Why did Homer start the book with Telemachus instead of Odysseus?I was wondering why he couldn't just start the story with Odysseus. Did he do it cause he felt like it or is there some kind of...

Why did Homer start the book with Telemachus instead of Odysseus?

I was wondering why he couldn't just start the story with Odysseus. Did he do it cause he felt like it or is there some kind of meaning behind it?

Asked on by ferrylee

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sfwriter | College Teacher | (Level 2) Associate Educator

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Homer starts both his poems, The Iliad and The Odyssey, in medias res.  This is a Latin term which means, literally, "in the middle of things."  In The Iliad Homer begins things in the tenth year of the Trojan War, when a lot of things have already happened (the abduction of Helen, the mustering of the Achaians, the launching of the ships, the first nine years of the war).  He begins it with a relatively minor coastal raid, which ends up in a major dispute between the army's commander, Agammemnon, and the army's greatest hero Achilles.  Homer does this for a variety of reasons, but perhaps the main reason is that it is a very effective dramatic technique.  The story doesn't have to begin with the interesting (but, one could say, relatively less exciting) story of Paris seducing Helen away from Menelaus in Sparta, and bringing her back to Troy, but instead the heightened drama of the end of a long war which is coming to a major crisis.  All the other stories which set up the actual beginning of the poem are told in flashback.  Part of this was poetic technique; part of this was Homer understanding his audience.  The majority of Greek hearers of this poem would have known all the stories leading up to the Trojan War in complete detail -- there was no need to explain things to this audience, merely to entertain them.

But what does this have to do with beginning The Odyssey with four books (called The Telemacheia by scholars) about the title character's son, Telemachus?  We come upon Telemachus and his mother Penelope in a time of deepening crisis, much like Agammemnon and Achilles' feud in The Iliad.  The main problem for Telemachus has already happened when the book starts; he is plagued by suitors invading his house, pestering his mother to choose a husband, and eating up all his food and drinking his wine.  When we find Telemachus things are only getting worse, however, with no solution to the problem in sight.  The suitors have become restive, and it has been twenty years since Odysseus has left his kingdom of Ithaca.  Telemachus is now a man, and can feel his pride hurt by the suitor's arrogance.  For a very long time there has been no news of his father, so Telemachus resolves to set out to find out if there is any chance that his father is still alive.  All the rest of what came before (the Trojan War, the Greeks' victory, Odysseus' departure from Troy and his many subsequent adventures) is told as something that happened in the past, further revealing the critical nature of what is happening right now.  It is an extremely effect dramatic way of storytelling, and has been imitated many times in the centuries since Homer wrote.  It also puts before the reader the goal for Odysseus:  his home and his family.  Therefore the tribulations of Odysseus on his journey home become all the more dramatic and meaningful for the readers, for they know that not only has Odysseus something good to come home to, but he also needs to come quickly to write some horrible wrongs going in Ithaca.  Beginning at Odysseus' home, with a story about his family, creates the dramatic tension which binds the whole poem together.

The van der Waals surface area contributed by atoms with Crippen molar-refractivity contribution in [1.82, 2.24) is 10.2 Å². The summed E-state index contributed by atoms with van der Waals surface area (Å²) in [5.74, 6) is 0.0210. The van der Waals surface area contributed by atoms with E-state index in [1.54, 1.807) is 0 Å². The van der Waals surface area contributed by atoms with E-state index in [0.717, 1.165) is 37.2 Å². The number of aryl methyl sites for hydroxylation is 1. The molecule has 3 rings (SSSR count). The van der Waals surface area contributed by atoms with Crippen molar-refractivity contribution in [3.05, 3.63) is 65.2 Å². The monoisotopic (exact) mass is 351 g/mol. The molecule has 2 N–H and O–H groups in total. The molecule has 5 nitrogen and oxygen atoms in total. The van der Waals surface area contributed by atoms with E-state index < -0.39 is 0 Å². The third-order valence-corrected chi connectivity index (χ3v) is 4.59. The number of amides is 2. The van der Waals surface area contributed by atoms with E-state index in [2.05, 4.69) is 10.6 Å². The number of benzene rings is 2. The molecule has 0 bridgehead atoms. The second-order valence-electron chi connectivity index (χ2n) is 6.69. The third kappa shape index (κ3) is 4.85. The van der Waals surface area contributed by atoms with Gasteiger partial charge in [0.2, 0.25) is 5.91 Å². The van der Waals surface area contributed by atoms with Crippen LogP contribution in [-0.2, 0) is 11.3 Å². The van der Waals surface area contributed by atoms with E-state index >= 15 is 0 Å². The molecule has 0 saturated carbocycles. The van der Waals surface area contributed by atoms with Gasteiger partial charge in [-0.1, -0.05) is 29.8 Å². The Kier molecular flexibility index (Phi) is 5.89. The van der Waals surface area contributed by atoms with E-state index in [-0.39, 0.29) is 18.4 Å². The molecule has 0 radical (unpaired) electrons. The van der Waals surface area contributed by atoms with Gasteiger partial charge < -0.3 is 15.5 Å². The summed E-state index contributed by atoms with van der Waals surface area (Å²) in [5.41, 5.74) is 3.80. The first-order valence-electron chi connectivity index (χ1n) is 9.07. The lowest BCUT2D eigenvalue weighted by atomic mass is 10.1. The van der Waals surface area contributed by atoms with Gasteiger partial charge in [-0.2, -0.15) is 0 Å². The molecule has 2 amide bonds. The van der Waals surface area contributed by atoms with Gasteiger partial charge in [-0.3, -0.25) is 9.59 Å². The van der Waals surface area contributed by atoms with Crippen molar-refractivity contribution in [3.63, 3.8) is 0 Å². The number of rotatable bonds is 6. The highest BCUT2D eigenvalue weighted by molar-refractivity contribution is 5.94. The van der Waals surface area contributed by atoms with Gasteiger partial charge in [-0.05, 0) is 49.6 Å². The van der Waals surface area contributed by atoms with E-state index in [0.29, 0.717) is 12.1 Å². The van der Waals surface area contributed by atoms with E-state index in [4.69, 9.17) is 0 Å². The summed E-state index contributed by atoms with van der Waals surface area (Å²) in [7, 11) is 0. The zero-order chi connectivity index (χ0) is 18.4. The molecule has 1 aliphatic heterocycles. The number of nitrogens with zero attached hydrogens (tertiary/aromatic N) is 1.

Source: Homer, The Odyssey.  Rodney Merrill, trans.  Ann Arbor: U of Michigan Press, 2006.

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